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In all, then, counting the initial payment, notes, interest and loan, the Yankees put up more than $400,000 in cash and credit to obtain Ruth. They knew what they were getting, in more ways than one. The contract of sale reveals that Ruppert and Huston were well aware of Ruth's discontent with his $10,000-a-year salary with Boston and the likelihood that he would demand a substantial increase when he learned of his transfer to New York. The second clause in the agreement said if Ruth did not report before July 1, the deal was off and Frazee would return the cash and the notes. The third clause said if Ruth demanded an increase in salary and the Yankees "deem it necessary to increase his salary in order to retain the services of the said player," the Yankees would pay the increase as long as it did not raise Ruth's salary beyond $15,000. If they had to go beyond $15,000, the Red Sox would be obliged to pay "such excess up to the sum of Twenty-five Hundred ($2,500) for each of the years 1920 and 1921." The fourth clause said if Ruth did not ask for a salary increase but did demand a bonus for agreeing to play with the Yankees, the New York club would spring for the first $10,000 of the bonus but the Red Sox would have to pay anything over that up to $15,000.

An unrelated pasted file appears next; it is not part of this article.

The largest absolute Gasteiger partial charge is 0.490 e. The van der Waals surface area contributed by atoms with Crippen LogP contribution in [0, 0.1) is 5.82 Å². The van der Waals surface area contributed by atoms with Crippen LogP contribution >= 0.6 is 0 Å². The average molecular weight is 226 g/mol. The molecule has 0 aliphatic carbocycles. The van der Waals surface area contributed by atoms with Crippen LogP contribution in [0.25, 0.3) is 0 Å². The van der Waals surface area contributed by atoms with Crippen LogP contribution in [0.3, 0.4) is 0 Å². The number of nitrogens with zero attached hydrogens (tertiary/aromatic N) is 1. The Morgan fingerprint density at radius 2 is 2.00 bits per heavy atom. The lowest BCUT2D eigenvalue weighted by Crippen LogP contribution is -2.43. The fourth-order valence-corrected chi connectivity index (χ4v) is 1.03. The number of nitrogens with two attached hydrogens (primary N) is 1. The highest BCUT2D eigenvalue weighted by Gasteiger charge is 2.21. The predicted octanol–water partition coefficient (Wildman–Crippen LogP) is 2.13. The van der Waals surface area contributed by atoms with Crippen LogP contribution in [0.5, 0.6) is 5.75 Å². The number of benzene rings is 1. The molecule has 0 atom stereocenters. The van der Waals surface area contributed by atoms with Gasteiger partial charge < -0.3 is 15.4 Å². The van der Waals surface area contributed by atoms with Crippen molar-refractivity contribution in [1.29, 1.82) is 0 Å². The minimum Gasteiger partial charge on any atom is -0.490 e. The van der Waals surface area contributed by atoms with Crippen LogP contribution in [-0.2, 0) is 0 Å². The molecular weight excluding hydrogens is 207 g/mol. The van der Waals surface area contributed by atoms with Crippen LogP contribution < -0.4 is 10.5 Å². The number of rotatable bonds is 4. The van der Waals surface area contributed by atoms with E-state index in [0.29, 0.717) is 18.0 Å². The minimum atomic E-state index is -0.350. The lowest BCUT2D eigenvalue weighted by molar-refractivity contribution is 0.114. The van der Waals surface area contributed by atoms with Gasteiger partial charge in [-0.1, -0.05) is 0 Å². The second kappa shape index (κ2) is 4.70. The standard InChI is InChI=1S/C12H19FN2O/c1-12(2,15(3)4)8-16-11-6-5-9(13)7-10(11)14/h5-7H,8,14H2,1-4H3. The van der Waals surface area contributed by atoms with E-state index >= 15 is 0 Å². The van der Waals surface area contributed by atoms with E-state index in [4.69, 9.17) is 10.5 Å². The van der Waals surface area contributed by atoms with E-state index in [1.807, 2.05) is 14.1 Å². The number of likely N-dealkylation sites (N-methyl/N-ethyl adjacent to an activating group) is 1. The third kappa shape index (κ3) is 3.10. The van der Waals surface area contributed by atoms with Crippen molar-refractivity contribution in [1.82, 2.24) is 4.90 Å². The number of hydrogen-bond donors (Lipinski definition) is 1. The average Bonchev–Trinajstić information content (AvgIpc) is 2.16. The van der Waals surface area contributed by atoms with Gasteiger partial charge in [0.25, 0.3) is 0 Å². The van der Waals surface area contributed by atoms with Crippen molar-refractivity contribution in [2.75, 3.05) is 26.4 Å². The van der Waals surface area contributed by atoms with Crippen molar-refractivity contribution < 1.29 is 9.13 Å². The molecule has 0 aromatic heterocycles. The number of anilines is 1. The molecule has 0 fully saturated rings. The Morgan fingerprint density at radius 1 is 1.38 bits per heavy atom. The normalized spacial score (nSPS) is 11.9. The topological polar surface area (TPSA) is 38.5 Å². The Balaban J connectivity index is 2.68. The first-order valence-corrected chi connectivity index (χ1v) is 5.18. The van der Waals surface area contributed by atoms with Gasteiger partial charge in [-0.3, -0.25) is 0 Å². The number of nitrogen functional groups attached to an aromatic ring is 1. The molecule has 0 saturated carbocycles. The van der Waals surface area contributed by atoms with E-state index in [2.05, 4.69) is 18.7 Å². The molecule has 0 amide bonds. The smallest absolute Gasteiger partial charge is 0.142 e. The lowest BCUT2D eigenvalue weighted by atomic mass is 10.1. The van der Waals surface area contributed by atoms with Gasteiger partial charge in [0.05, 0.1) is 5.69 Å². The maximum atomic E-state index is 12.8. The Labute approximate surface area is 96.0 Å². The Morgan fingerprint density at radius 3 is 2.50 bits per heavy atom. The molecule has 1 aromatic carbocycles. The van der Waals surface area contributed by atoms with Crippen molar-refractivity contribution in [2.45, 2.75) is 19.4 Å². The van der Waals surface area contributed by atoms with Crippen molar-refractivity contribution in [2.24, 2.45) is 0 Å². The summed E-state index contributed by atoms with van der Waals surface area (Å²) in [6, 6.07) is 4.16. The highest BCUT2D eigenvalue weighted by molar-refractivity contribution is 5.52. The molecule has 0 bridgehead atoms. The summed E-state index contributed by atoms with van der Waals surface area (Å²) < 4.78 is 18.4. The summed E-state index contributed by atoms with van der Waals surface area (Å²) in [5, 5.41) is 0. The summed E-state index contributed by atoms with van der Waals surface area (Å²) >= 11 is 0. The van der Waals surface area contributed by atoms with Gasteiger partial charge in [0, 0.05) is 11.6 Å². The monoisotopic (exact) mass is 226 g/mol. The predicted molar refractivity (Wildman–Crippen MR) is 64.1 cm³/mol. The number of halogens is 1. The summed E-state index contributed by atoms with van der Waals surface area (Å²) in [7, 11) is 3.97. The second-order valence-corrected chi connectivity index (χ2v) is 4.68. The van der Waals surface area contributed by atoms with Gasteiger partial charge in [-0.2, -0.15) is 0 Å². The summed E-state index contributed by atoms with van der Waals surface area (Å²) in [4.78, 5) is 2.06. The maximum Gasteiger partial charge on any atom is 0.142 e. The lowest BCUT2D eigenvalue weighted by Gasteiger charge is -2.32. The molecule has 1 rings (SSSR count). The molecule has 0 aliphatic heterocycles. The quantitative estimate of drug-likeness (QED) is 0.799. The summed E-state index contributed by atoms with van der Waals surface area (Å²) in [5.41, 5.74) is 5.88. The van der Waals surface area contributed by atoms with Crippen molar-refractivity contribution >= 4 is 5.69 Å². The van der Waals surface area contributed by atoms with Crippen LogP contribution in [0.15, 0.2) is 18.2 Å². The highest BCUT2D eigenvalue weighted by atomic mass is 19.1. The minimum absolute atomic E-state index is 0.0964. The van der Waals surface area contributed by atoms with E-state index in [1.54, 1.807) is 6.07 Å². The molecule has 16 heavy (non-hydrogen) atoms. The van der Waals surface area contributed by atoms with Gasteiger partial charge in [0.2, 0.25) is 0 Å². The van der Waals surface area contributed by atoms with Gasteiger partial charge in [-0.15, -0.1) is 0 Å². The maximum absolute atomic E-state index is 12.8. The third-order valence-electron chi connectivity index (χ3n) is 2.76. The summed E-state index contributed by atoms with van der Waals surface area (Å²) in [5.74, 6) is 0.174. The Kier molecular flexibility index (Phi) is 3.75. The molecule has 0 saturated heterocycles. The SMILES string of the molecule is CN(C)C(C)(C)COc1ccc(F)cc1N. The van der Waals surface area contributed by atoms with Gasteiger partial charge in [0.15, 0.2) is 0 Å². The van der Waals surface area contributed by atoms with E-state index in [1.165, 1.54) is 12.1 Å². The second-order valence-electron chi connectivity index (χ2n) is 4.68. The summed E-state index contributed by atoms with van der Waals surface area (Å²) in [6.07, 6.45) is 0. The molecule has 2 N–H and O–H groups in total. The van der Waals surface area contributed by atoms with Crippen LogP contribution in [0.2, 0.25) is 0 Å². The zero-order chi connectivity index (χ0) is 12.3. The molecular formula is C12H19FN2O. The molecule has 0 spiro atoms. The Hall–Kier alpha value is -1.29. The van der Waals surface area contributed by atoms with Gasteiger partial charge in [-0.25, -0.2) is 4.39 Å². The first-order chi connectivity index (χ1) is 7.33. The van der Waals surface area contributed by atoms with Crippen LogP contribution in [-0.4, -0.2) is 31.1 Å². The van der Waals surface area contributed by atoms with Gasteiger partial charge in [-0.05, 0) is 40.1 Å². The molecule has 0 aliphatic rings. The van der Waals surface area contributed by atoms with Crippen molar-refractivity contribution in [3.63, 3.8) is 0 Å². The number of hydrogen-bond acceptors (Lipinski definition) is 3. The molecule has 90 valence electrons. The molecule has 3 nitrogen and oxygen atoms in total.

In brief, the Yankees anticipated trouble with Ruth. To allay it, they hurriedly dispatched the diminutive Huggins to California to find him and discuss things. Announcement of the deal was to be delayed until Huggins met with the Babe. In California, Huggins had some trouble tracking down the restless Ruth but eventually found him playing golf in Griffith Park. When Ruth came off the course, Huggins introduced himself.
"Sure," Babe said, shaking hands. I've been traded to the Yankees, he said to himself.
They found a quiet place and made small talk for a few minutes. Then the manager said, "Babe, how would you like to play for the Yankees?"
"Have I been traded?"
"Well, the deal hasn't been made yet. I'd like to find out a few things. I want to know if you'll behave yourself if you come to New York."